ROUYN-NORANDA -- The Department of Public Health for Abitibi-Témiscamingue says that around 40 cases of COVID-19 identified in recent weeks in the region are suspected to be the South African variant of the virus.

In a press conference, the regional public health director said that around 20 of the cases are directly related to the outbreak in the region after the holidays, while 13 of them are from a more recent outbreak in a school in Landrienne, a small town about 10 kilometers from Amos.

This outbreak also caused the complete closure of Notre-Dame-de-Fatima school until February 24, said Dr. Omobola Sobanjo, the public health director.

"It was after screening our tests that we got the warning," she said, describing the early test to detect if a variant is present, called criblage in French.

After criblage, the samples are then sent to a specialized lab where the DNA can be sequenced to determine which of the variants they are.

"The screening is fast. It gives quick information that tells us: here, you are facing something," said Sobanjo.

"If we need to make interventions to adjust or adapt, that can allow us that."

The samples will now be sequenced, which will allow public health officials to confirm or deny whether it is indeed the South African variant, as they suspect.

The sequencing will also show whether or not there is a link between the outbreak in January and the one last week in Landrienne.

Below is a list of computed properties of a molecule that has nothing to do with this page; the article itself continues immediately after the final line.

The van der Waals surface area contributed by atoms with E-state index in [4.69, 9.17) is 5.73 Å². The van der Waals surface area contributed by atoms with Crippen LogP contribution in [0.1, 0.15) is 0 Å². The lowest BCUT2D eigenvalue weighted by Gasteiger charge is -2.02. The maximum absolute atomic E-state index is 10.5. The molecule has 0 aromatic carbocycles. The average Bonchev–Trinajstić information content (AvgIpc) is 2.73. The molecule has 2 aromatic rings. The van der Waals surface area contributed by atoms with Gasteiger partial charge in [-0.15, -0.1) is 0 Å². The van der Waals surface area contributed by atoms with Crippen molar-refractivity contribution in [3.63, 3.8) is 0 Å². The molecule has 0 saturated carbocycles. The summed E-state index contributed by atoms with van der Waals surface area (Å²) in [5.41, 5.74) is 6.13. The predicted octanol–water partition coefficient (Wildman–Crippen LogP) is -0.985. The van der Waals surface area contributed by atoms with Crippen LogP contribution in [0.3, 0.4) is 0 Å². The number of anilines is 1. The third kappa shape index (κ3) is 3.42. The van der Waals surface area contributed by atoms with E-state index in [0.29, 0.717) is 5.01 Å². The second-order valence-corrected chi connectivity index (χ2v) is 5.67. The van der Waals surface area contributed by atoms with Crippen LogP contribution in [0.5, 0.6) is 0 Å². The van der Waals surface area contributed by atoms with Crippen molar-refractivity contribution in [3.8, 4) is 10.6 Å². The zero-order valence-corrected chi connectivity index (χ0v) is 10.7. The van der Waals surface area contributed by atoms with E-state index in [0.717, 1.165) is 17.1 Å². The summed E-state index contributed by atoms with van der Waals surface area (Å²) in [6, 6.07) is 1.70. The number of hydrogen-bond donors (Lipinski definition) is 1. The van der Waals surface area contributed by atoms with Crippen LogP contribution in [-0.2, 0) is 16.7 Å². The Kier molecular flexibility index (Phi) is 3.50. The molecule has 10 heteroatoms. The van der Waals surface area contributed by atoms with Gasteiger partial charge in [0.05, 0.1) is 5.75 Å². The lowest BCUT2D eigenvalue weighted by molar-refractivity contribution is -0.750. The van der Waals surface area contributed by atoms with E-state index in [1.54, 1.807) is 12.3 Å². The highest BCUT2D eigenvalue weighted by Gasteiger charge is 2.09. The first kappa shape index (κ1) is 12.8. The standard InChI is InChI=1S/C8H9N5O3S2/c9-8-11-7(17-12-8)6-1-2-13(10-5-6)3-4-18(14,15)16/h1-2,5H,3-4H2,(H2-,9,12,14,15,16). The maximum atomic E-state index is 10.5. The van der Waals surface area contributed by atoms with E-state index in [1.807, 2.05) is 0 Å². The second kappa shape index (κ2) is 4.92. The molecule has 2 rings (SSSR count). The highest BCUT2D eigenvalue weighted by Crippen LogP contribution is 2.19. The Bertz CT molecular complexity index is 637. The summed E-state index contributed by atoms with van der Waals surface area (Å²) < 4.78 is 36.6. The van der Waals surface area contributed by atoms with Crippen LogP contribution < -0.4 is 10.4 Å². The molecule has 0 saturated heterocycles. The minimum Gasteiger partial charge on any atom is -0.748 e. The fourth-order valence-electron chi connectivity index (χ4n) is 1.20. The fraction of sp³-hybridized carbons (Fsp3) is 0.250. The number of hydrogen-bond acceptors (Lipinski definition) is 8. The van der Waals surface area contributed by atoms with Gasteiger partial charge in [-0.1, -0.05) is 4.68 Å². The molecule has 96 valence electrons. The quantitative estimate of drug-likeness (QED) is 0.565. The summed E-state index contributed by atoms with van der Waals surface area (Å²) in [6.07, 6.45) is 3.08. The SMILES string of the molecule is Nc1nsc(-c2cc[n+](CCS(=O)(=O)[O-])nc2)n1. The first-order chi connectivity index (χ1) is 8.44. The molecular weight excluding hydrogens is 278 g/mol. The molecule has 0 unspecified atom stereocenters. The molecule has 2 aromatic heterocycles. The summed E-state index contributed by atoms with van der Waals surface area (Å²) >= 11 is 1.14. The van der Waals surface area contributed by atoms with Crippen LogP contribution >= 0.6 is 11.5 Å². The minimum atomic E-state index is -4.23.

Although the region's public health leaders describe a situation that's still "under control," the province is still bracing for a slight increase in COVID-19 cases after the spring break, which begins next week.

According to Abitibi's top doctor, however, it won't be on the same scale as the outbreak after the holiday season.

"The context is not the same," said Sobanjo.

At the holidays, some gatherings were allowed, which then caused outbreaks. This time, gatherings are not allowed, she said.

"The people of Abitibi-Témiscamingue want to stay in the orange zone and generally respect the health instructions. We hope they will continue to do so," she said.

Sobanjo also reminded locals that even though restaurants in the region are allowed to open their dining rooms, they still have rules to follow. "The dining rooms are open, but to have access to them, you must have a reservation," she said.

"Also, you must show proof of residence in the region to be able to eat in restaurants. As for the sanitary rules, they still apply."

As of last Wednesday, Feb. 17, the region had only nine new cases of the virus in Abitibi-Témiscamingue: eight in the Abitibi regional municipality (the Amos region), and one in the region of Abitibi-Ouest.

The eight cases in the Abitibi regional municipality came from the Landrienne outbreak, but those affected were already in isolation.

This report by The Canadian Press was first published Feb. 22, 2020.